I decided that I needed to find more owls. I had also been reading a lot about the unprecedented irruption of snowy owls this winter and decided that I was going to try again to see one of these ephemeral specters before the warm weather pushes them back north. (To read more about it, follow the link here.) As snowy owls prefer habitat reminiscence of their tundra homes, I would have to venture further a field than Newton. I read that Duxbury Beach is one of the best places to find snowy owls, as this long strip of beach is great habitat and also narrow enough that there are not lots of places for them to hide. That, and the fact that the snowy owls that find their way to Logan Airport are captured (for the safety of both planes and owls) and then released at Duxbury.
About an hour drive from Newton this thin ribbon of beach runs 4 miles from the main land to The Gurnet and separates Massachusetts and Duxbury Bays. I drove across Powder Point Bridge and and started my walk around 11:30am by walking north along the bay side looking for some reported Black-bellied Plovers that have been seen all winter. Without seeing them, I headed back south on the beach side and was pleasantly surprised when a small shorebird flushed in front of me. It wasn't a dunlin or sanderling, the most common shorebirds of the beach, but a piping plover! Duxbury manages the beach to protect the endangered Piping Plover as this beach is a popular nesting site and beaches are increasingly developed. I quite enjoyed watching this little plover running around and pulling up small worms from the sand, reminiscent of a robin in wet grass. Later I managed to find a second hidden in the pebbly beach. The light gray back and black markings perfectly blend into the stones, making this second one nearly invisible until he flew off giving his high piping call.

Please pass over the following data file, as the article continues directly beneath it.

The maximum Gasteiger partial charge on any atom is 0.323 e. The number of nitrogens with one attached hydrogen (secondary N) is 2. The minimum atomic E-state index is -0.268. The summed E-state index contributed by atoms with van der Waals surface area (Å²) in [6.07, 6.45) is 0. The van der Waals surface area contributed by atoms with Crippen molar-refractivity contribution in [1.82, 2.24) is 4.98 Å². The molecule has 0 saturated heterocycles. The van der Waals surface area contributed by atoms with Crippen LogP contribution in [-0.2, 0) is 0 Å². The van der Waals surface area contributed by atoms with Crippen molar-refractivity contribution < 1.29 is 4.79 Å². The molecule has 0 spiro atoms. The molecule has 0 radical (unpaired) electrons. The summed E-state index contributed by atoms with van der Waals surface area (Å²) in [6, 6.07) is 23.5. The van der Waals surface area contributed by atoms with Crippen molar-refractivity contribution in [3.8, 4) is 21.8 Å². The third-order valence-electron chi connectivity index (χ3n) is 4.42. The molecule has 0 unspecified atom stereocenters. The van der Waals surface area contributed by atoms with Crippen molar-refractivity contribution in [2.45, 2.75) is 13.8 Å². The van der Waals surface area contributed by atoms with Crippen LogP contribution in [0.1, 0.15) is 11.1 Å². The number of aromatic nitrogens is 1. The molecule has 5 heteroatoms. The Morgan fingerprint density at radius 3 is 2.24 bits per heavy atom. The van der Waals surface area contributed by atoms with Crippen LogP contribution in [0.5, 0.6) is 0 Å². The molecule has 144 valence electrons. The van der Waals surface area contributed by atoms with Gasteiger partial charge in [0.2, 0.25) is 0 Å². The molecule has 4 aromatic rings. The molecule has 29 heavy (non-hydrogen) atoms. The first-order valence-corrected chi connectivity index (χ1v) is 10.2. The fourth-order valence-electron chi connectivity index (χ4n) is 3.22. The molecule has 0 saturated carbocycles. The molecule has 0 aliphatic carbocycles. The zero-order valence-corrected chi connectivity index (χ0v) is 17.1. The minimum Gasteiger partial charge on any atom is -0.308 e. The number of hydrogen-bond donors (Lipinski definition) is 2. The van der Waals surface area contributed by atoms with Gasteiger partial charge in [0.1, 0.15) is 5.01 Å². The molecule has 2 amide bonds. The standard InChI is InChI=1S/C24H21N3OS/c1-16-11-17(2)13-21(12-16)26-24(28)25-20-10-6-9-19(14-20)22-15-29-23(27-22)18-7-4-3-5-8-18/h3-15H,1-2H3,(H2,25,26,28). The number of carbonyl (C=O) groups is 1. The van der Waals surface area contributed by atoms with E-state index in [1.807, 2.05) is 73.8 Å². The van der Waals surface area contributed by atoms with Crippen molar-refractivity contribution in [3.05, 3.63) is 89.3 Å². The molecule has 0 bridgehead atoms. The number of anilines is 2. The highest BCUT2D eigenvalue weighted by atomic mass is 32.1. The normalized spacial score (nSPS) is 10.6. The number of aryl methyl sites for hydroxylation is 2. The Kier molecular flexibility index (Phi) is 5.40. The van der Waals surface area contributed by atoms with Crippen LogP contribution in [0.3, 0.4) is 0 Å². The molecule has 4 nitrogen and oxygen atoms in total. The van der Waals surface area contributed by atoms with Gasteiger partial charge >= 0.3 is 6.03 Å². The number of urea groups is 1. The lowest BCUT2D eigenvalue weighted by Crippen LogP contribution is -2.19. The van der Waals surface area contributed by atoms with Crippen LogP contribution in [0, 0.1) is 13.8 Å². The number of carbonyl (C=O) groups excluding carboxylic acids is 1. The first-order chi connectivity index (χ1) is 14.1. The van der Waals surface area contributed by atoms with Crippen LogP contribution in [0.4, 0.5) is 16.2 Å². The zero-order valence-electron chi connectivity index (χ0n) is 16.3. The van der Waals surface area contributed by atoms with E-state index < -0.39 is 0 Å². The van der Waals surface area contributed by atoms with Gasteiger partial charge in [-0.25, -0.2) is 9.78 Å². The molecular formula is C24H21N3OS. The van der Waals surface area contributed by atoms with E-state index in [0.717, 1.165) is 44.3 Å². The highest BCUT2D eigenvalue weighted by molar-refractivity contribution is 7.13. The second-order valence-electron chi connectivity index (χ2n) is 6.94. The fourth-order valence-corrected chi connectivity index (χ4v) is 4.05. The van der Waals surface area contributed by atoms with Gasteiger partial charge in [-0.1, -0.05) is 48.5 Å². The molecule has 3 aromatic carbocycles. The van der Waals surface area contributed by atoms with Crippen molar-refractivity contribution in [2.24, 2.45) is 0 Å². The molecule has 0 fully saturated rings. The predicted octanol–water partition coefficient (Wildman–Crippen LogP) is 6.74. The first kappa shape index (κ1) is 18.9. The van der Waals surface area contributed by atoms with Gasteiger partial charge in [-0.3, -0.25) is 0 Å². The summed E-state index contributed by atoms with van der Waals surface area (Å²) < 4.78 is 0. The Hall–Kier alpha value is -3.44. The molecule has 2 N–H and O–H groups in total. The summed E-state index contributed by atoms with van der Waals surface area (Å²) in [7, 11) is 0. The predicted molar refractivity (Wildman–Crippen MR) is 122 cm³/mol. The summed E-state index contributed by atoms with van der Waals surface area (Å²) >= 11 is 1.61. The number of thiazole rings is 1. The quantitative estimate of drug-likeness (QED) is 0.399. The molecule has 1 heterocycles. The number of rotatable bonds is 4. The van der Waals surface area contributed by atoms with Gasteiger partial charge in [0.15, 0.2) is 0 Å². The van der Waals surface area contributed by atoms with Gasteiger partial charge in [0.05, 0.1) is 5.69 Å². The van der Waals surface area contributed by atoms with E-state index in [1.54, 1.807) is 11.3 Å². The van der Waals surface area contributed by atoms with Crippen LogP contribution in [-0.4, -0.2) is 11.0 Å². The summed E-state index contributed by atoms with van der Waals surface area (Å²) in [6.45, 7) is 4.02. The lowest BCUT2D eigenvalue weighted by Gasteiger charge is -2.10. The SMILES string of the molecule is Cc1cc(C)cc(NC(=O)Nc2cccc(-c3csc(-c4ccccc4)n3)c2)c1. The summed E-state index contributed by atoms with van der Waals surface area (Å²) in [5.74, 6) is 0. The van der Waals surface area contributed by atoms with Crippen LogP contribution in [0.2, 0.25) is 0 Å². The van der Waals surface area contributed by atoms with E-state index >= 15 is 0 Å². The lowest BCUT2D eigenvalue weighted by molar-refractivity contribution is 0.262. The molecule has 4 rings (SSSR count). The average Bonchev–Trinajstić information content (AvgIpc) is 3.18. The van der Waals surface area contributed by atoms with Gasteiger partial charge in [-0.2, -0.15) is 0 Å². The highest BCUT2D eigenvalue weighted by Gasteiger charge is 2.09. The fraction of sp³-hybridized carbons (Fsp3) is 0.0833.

I continued to head south on the beach observing the common eiders, scoters, and noting that the horned grebes have started molting by shedding their drab black and white winter plumage for the golden horns for which they are named. The snowy owls are usually seen around High Pines or Gurnet Marsh, both of which are miles down the beach, so I took the time to enjoy the great scenery and the flora and fauna. The horned larks were one of my favorites. While unlikely to be found much in Newton, they thrive in barren environments like beach dunes and plowed fields. Their distinctive yellow and black facial pattern and their soft high tinkling bell-like song (listen to a sample here) has quickly made this a favorite. I continued down the road, occasionally using a cross-over to scan the beach side, turning up sanderlings, dunlin, great cormorants, and a distant American oystercatcher. The oystercatcher was a pleasant surprise as they have only just returned to MA. This bulky black and white shorebird with its long, thick orange bill certainly stood out from the gulls napping around it.